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Digital transformation has been an ongoing journey for many organizations across industries for the past few years. However, this transformation was significantly accelerated this past year due to COVID-19.
Since people’s day to day lives have become more digital, their expectations—not surprisingly—have grown much more real-time in nature. And having access to real-time data is a key component for all organizations to ensure they can deliver the best experience to their users.
As the builders of a real-time data platform, we find ourselves at the center of many digital transformation projects. We believe that for organizations to be successful in their journey, they need to have both a digital mindset and the right toolset.
Today, we are happy to announce the release of the first Redis Digital Transformation Index e-book. In this report, we are introducing a new composite index to highlight the maturity level of 550 AWS re:Invent survey respondents with respect to their use of technologies such as the cloud, microservices, containers, and NoSQL databases. We asked respondents how prevalent each of these technologies are in their stack and their plans for the future.
Furthermore, the survey covers other topics such as caching strategies, types of databases, tolerance for downtime, factors for choosing a database and more. You can read the whole report, but read on for a quick rundown of the most interesting results:
For the purposes of this survey, we created a composite metric called the Redis Digital Transformation Index (DTI). We combined participants’ descriptions of their strategies toward the cloud, microservices, containers, and NoSQL databases. The adoption of these technologies is a good indicator of an organization’s progress in its digital transformation journey.
By looking at each component of the DTI, the data shows cloud strategies to be the most mature with an average of 3.64 out of 5. NoSQL database strategies came in last at 2.45, with the composite DTI for all participants at 3.24.
In a world where we are more connected than ever, limited downtime can range from an inconvenience to hugely disruptive. So we asked our respondents to rank their tolerance regarding downtime in cache and database. Understandably, responses varied across the industries, but on average, 52% stated that they can’t afford any downtime either in database or cache. 38% responded that while they can tolerate limited downtime in cache, downtime would be unacceptable for their database. Finally, 11% said they can handle limited downtime since their application isn’t customer-facing.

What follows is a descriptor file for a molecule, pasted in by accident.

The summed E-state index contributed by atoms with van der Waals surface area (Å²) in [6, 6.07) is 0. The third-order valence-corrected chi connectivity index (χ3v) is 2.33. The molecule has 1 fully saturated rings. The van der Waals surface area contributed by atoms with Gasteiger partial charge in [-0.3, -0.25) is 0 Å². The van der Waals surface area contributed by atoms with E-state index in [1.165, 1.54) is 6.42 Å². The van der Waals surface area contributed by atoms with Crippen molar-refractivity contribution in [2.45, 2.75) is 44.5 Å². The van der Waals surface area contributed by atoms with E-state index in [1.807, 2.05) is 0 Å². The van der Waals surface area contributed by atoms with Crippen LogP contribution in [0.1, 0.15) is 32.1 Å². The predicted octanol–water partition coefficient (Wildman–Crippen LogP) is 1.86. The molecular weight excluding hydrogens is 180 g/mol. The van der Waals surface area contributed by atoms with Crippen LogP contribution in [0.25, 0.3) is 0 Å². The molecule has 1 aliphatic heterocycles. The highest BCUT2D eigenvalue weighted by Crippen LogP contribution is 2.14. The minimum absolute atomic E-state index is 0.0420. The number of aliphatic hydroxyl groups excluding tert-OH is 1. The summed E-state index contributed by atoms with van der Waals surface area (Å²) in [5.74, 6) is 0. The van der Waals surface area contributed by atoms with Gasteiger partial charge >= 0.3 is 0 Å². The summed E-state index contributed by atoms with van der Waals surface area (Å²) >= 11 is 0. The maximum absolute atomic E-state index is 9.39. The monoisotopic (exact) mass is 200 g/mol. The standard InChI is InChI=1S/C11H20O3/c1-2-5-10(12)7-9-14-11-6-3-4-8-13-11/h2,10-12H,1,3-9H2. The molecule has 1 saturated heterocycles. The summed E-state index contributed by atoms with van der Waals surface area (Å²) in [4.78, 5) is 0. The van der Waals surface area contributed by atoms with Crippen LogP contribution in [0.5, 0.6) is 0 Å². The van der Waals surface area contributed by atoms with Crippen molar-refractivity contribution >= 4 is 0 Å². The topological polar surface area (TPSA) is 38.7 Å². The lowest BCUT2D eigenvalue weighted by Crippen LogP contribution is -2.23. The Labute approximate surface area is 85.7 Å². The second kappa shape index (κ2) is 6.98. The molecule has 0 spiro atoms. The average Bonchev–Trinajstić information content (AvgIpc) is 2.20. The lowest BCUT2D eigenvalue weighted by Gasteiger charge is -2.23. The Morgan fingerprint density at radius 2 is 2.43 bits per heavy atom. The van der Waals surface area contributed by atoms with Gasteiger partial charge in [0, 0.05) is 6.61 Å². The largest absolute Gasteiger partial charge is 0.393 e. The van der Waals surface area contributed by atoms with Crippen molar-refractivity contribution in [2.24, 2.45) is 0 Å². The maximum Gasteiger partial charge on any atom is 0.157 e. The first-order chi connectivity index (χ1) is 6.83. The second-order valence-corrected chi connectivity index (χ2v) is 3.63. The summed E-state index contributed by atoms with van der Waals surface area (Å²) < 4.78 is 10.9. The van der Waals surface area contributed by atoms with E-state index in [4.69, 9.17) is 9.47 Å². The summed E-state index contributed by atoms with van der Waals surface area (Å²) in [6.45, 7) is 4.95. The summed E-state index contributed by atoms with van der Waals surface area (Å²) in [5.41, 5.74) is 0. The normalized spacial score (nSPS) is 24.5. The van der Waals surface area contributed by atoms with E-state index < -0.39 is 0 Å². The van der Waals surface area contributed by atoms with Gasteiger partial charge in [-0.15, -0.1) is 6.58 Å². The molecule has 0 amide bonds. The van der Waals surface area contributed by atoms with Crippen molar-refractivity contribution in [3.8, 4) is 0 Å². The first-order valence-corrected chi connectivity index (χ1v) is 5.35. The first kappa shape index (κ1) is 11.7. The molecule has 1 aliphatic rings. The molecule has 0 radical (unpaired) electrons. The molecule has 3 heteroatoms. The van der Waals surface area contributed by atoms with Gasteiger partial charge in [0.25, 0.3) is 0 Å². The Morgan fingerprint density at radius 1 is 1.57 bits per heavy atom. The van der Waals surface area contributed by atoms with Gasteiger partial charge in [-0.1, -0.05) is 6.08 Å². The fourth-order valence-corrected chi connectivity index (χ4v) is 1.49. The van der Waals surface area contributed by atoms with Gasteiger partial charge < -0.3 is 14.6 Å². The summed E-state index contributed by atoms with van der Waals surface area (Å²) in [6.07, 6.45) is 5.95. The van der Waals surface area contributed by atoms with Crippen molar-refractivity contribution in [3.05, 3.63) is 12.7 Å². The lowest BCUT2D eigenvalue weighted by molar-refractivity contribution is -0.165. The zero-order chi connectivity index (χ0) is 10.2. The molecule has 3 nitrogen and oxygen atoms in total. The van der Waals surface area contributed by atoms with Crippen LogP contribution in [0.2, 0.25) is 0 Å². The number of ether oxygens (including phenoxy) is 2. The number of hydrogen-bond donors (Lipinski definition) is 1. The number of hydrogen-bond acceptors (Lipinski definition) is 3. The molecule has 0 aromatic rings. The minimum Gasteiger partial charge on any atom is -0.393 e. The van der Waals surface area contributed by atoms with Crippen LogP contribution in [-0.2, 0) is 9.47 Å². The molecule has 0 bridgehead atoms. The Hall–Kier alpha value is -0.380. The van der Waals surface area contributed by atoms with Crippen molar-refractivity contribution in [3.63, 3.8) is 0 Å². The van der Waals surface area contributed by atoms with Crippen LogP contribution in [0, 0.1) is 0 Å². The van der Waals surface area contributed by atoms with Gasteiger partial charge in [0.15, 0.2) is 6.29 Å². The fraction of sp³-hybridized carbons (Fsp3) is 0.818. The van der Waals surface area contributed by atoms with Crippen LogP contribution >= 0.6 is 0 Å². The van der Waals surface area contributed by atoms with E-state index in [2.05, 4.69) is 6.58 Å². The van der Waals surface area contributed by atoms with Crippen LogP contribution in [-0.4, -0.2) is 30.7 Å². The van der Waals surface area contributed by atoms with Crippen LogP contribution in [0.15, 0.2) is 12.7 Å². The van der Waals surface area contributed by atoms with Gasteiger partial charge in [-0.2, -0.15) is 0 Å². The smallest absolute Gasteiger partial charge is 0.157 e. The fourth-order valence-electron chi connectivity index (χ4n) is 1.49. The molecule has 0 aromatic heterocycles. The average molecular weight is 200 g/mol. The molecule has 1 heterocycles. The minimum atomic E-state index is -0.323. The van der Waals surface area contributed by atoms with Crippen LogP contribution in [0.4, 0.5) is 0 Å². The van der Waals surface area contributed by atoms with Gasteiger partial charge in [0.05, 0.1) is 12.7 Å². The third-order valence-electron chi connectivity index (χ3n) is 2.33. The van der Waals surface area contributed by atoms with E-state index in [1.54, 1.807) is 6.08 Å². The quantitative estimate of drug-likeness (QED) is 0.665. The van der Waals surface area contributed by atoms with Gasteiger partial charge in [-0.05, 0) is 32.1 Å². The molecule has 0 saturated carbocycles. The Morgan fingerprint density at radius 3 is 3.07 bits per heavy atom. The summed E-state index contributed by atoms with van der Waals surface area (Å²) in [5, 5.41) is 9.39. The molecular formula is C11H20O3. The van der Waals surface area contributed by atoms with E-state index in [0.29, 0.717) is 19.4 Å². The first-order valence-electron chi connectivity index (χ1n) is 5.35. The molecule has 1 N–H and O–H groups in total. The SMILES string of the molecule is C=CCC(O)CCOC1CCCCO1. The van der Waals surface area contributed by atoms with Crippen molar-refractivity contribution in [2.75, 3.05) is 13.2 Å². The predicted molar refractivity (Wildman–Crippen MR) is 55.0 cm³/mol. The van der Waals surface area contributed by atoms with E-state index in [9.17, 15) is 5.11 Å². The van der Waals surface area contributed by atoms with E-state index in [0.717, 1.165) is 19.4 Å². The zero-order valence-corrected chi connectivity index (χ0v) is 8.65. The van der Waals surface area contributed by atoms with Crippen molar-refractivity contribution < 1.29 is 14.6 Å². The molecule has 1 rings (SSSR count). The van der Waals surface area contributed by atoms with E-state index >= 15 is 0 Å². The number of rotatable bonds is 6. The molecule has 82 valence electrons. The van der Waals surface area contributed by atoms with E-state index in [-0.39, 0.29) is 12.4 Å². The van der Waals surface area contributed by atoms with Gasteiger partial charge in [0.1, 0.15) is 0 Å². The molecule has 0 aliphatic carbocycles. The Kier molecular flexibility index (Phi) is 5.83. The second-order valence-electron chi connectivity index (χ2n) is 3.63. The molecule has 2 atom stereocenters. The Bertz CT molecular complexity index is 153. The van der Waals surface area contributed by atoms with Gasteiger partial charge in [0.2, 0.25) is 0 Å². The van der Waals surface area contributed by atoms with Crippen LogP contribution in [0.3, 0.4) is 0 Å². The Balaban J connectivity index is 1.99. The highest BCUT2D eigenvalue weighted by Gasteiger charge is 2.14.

Caching is a widely used approach to improve an application’s performance and scalability. Our survey shows that 78% of respondents are either currently using caching or plan to do so soon. For the majority of respondents that use relational databases in their technology stack, having a highly performant and scalable caching layer is simply non-negotiable.
When asked how many types of databases respondents use in their organization, the average number is two. Relational databases have been a dominant technology for decades, so it’s not a shock to see them take first place (55%). NoSQL databases are much younger in comparison. We were pleasantly surprised to see key-value databases coming in a close second at 52%. This shows that NoSQL databases are both widely adopted and an essential component of the majority of organizations’ data management systems.
This survey demonstrates that organizations across industries are adopting a multitude of technologies and strategies to achieve their digital transformation goals. The full report contains details regarding DTI across industries, top factors when choosing a database per industry, popular languages for developing database applications, and whether users of tabs or spaces are the early adopters of new technologies.
Please take a minute to fill out a 4-question survey about digital transformation. If you didn’t get a chance to participate, make sure to attend RedisConf 2021 (April 20-21) when we will be conducting the second edition of this survey.
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